According to a 2005 poll conducted by CBS News, it is a tough time to be a feminist. Although the majority of women polled believe that the women’s movement had helped improve their opportunities above those of their mothers’ generation, 70 percent of them did not consider themselves to be feminists. This data reflects what has become a growing number of women who have distanced themselves from the label “feminist.” It is not uncommon for women, especially young women, to begin sentences about the rights of women with the phrase, “I am not a feminist, but . . .” Regrettably, feminism has become the new f-word.
Pat Robertson, a right-wing political spokesperson and host of The 700 Club, even went so far as to say feminism is “a socialist, anti-family political movement that encourages women to leave their husbands, kill their children, practice witchcraft, destroy capitalism and become lesbians.” Wow. Please take a moment to stifle your incredulous laughter, or regain consciousness (whichever comes first).

Thanks to the media (and lovely right-wingers like Mr. Robertson) Feminism has been distorted almost beyond recognition. This idea of a man-hating subculture of women surely isn’t what our grandmothers had in mind when they picketed for equal job opportunities and reproductive rights. At it’s core, feminism is simply “the movement toward full political, economic, and social equality for men and women” (Baumgardner). But we might relate better to the phrase made famous by Cheris Kramarae in The Feminist Dictionary, “feminism is the radical notion that women are human beings.”

Feminism is generally described in three stages or waves. The First Wave initiated in 1848 at Seneca Falls, New York with the first formal women’s rights conference. Women who joined this movement were often part of the thriving antislavery movement; other times they were inspired by local Native American cultures that afforded women extensive rights, like land ownership and the right to vote. Second Wave feminism was dedicated to equality under the law and in opportunity, and “beginning in the sixties and continuing into the seventies, laws were passed guaranteeing equal access to education (Title IX), outlawing gender discrimination (Title VII of the Civil Rights Act), and coining phrases for date rape, domestic violence, and sexism - serious problems that used to just be called life” (Valenti). Though Second Wave feminism is often criticized for exclusively favoring white, middle-class women, modern-day feminism (or Third Wave feminism) has been shaped by women of all races, nationalities, religions, abilities, and sexual orientations, making it increasingly relevant to all of our lives.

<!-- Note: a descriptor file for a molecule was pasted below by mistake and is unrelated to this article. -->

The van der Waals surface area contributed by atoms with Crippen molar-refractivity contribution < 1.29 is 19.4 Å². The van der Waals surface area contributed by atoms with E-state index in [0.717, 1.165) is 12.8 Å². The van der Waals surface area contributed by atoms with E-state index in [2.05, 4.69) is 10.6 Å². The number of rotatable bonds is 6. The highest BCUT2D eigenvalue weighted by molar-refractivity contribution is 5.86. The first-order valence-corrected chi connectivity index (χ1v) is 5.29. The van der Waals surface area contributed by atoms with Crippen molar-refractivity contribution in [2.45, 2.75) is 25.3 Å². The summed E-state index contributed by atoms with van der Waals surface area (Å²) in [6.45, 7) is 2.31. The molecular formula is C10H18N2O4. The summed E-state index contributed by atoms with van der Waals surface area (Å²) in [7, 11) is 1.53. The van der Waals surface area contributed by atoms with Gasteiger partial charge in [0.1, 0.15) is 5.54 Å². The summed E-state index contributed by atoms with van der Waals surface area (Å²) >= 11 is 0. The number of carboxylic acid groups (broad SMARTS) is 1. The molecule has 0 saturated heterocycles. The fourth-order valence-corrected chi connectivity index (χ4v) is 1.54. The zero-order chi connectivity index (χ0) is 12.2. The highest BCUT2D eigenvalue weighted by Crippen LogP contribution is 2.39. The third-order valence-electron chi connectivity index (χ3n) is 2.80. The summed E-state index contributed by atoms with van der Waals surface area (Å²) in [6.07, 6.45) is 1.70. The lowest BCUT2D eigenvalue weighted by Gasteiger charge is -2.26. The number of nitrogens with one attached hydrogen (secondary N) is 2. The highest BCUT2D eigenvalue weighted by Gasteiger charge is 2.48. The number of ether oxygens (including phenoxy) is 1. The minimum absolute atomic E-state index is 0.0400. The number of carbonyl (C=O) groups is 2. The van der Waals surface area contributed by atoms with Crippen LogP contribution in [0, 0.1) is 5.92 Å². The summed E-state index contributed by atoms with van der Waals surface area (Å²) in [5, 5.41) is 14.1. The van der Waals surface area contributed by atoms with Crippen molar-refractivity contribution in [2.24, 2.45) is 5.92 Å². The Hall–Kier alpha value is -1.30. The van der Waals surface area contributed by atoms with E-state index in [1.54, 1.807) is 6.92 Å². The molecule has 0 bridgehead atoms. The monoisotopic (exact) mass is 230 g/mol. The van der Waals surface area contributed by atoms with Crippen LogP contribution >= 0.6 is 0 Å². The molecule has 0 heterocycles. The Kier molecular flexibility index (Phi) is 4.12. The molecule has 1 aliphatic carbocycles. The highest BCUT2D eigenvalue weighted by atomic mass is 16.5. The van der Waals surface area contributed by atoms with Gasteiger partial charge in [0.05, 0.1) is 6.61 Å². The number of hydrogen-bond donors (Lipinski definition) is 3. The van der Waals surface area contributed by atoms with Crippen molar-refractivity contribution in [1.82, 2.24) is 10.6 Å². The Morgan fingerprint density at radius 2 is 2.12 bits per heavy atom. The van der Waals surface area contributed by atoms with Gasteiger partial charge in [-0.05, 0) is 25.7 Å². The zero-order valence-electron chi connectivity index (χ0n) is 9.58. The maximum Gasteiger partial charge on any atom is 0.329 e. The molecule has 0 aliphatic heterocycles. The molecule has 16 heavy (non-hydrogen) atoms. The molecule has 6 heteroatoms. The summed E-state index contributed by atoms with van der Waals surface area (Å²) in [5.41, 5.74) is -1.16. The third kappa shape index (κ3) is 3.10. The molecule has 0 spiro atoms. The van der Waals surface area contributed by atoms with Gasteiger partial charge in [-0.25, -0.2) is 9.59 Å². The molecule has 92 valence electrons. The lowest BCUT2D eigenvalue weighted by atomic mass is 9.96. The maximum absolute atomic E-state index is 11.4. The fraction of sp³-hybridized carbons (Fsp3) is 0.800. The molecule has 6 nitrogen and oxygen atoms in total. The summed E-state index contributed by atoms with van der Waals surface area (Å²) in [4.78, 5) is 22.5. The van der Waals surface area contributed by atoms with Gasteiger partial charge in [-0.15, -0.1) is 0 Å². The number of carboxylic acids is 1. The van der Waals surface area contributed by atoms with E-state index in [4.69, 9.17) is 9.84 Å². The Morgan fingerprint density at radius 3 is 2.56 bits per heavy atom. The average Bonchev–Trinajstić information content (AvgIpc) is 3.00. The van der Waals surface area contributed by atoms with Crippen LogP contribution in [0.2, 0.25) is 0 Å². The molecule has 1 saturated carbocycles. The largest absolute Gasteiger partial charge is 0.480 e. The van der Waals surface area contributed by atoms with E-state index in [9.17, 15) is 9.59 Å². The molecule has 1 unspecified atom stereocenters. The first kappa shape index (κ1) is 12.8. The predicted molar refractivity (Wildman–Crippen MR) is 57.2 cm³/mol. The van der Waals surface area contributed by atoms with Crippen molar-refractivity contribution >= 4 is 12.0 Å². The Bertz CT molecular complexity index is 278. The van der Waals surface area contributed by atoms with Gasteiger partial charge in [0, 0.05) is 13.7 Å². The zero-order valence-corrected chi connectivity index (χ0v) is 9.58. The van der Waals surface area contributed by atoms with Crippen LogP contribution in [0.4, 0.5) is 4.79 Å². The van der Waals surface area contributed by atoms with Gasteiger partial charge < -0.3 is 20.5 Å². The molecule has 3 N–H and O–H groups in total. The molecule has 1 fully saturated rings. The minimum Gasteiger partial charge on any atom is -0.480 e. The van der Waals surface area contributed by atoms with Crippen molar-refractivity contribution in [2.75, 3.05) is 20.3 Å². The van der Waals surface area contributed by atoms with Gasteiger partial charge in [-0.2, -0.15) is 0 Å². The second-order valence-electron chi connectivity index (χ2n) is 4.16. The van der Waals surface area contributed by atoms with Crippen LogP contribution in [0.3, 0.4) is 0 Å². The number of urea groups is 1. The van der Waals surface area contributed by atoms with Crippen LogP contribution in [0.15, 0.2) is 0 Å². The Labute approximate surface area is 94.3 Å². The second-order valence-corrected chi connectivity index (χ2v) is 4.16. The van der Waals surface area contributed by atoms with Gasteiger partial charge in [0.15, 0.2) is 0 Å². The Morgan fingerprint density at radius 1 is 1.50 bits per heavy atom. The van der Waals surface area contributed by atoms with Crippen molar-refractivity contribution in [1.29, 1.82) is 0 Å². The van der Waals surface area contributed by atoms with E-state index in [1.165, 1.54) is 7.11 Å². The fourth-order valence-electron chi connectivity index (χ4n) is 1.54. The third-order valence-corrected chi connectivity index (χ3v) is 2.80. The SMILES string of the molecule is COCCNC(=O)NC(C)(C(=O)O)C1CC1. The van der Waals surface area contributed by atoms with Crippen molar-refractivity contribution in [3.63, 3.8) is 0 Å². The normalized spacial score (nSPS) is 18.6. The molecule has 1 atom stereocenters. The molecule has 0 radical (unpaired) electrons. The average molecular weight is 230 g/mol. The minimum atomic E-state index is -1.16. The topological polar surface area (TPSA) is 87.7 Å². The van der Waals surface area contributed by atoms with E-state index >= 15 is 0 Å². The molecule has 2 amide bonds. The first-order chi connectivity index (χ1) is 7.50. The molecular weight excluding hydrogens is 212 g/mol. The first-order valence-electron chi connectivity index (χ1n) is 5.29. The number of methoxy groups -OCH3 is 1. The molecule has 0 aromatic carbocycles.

However, there’s still a lot of controversy surrounding “liberal feminism” and how it might corrupt the integrity of the initial movement of the 1960’s. In short, there are some women who believe female empowerment is all about flaunting their sexuality. “Only thirty years (my lifetime) ago,” stated Ariel Levy, author of Female Chauvinist Pigs: Women and the Rise of Raunch Culture,“ our mothers were ‘burning their bras’ and picketing Playboy, and suddenly we [are] getting implants and wearing the bunny logo as supposed symbols of our liberation. How had the culture shifted so drastically in such a short period of time?” Levy went on to say:
What was almost more surprising than the change itself were the responses I got when I started interviewing the men and - often - women who edit magazines like Maxim and make programs like The Man Show and Girls Gone Wild. This new raunch culture didn’t mark the death of feminism, they told me; it was evidence that the feminist project had already been achieved. We’d earned the right to look at Playboy; we were empowered enough to get Brazilian bikini waxes.
However discouraging this new wave of “chauvinist women” may be, we can’t forget the hordes of women who still want to represent the integrity of First Wave feminism. Women around the country (and the world) are gaining momentum as an extremely positive and influential force; we are the enlightened ones who know sexism and gender discrimination is fundamentally wrong, and we’re the ones who are trying to do something about it.

There are some people out there who believe feminism is irrelevant in this day and age. “Women got their 19th Amendment,” they say, “isn’t that good enough?” While women have come a long way (I certainly appreciate the fact that I’m not barred from wearing pants), we still have a long way to go. Women still have a great deal to fight for because, to be honest, women are not seen as equal to men. Not on a whole, anyway. Now this doesn’t mean that all women are oppressed, that all women are unhappy, or that I’m not appreciative for the rights we do have. But there are plenty of women in the world who are suffering unnecessarily for things beyond their control, and as part of the glorious group that is the WAWOW (Wickedly Awesome Women of the World) I have to do my part to better the condition of women everywhere. Because the day we stop standing up for each other, the day we sit down and throw our hands up in the air, the day we stop fighting for the rights we know we deserve - is the day we agree with everything we’ve ever been accused of.

Works Cited
Baumgardner, Jennifer, and Amy Richards. Grassroots: a Field Guide for Feminist Activism. New York, N.Y.: Farrar, Straus and Giroux, 2005. Print.

Brizendine, Louann. The Female Brain. New York: Broadway, 2006. Print.

Fisanick, Christina. Feminism. Detroit: Greenhaven, 2008. Print.